In 1956 C. Wright Mills published a book called “The Power Elite.” It suggested that political, economic and military leaders were joined at the hip (not his words) and controlled pretty much everything.
Aaron Wildavsky, my government professor at Oberlin College really shaped my way of looking at the public arena.
Wildavsky pooh-poohed the power elite theory, arguing that different people were influential on different issues at different times. He even wrote a case study on Oberlin, Ohio–“Leadership in a Small Town”–which I see is still in print. I bought the first edition. It didn’t take off then.
One I thought particularly apt.
He called people who got really, really involved in one issue and, then, disappeared from the political scene “meteors.”
They burn quite brightly for a short time, then disappear.
I don’t know whether there are any meteors in the MCC baseball stadium fight, but I certainly have met people that never contacted me when I was state representative.
Some people denigrate such individuals for their prior and subsequent non-involvement in the political process. Some call them NIMBY’s, using a derogatory inflection. (NIMBY is short for “Not in my back yard.”)
In my political career, I’ve found that most people really just want to be left alone. The politicians can do anything they want…up to a point.
The problem for politicians is that they do not know where that line is.
The most recent example is, of course, MCC’s attempt to push through a baseball stadium without answering any questions from the public.
(Think also of the gravel pit that village fathers are trying to shove down the throats of Fox Trails subdivision. MCC should be thankful that none of the opponents to its baseball stadium are as skilled as the opponents to the Swiss-owner Meyer proposal in Cary. Their satire is the most biting I have ever seen in local government.)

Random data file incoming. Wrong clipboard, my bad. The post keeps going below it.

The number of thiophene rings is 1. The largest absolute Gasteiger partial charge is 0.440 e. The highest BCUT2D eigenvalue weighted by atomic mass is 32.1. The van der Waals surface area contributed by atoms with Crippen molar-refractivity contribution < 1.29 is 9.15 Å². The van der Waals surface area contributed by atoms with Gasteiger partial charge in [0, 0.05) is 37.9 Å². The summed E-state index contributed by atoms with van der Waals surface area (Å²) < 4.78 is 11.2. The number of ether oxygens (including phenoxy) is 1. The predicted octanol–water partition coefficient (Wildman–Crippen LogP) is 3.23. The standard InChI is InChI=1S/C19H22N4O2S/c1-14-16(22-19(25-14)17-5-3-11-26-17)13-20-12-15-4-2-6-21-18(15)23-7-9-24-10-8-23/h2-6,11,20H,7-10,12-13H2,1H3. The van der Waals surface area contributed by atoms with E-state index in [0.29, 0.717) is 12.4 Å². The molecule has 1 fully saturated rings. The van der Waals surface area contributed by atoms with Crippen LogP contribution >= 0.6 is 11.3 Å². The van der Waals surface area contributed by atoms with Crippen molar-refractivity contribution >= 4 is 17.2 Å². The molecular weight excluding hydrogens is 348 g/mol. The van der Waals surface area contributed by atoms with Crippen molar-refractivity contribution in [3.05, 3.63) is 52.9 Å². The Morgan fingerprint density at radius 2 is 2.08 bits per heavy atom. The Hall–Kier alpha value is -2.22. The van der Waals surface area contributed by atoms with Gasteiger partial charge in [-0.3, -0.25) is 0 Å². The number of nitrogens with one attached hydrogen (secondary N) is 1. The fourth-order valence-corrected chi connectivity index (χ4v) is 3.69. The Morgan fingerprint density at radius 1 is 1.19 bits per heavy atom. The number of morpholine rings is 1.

Not answering questions understates MCC’s approach.
It was worse than that.
The college deliberately hid information needed for even an active constituent to be able to figure out whether a baseball stadium was a feasible idea.
The college did not hold one public meeting to explain the baseball stadium until Crystal Lake Planning and Zoning Commissioner Vincent Esposito advised college officials to do so.
Here was his advice,
“Have public meetings.
“Answer their questions, so you don’t have an angry mob.”
Indeed, MCC continues to refuse to release the $70,000 feasibility study by Mark Houser of Equity One that was used to justify the stadium proposal made by his good buddy and apparent business associate Pete Heitman
I see I have gotten distracted going down an Oberlin College memory lane and missed my main subject.
Guess you’ll have to wait until tomorrow to learn who McHenry County College thinks is the “power elite” in McHenry County.
Here’s a theoretical construct by G. William Domhoff. Just found it, so I haven’t had time to read it, let alone evaluate it. It’s long.
This intriguing concept is at its beginning:
“…local power structures are land-based growth coalitions. They seek to intensify land use. They are opposed by the neighborhoods they invade or pollute, and by environmentalists.”
Does that sound like what is going on in Crystal Lake’s watershed or what?
= = = = =
Meteor picture from NASA. Crystal Lake Planning and Zoning Commissioner Vincent Esposito is the man gesturing.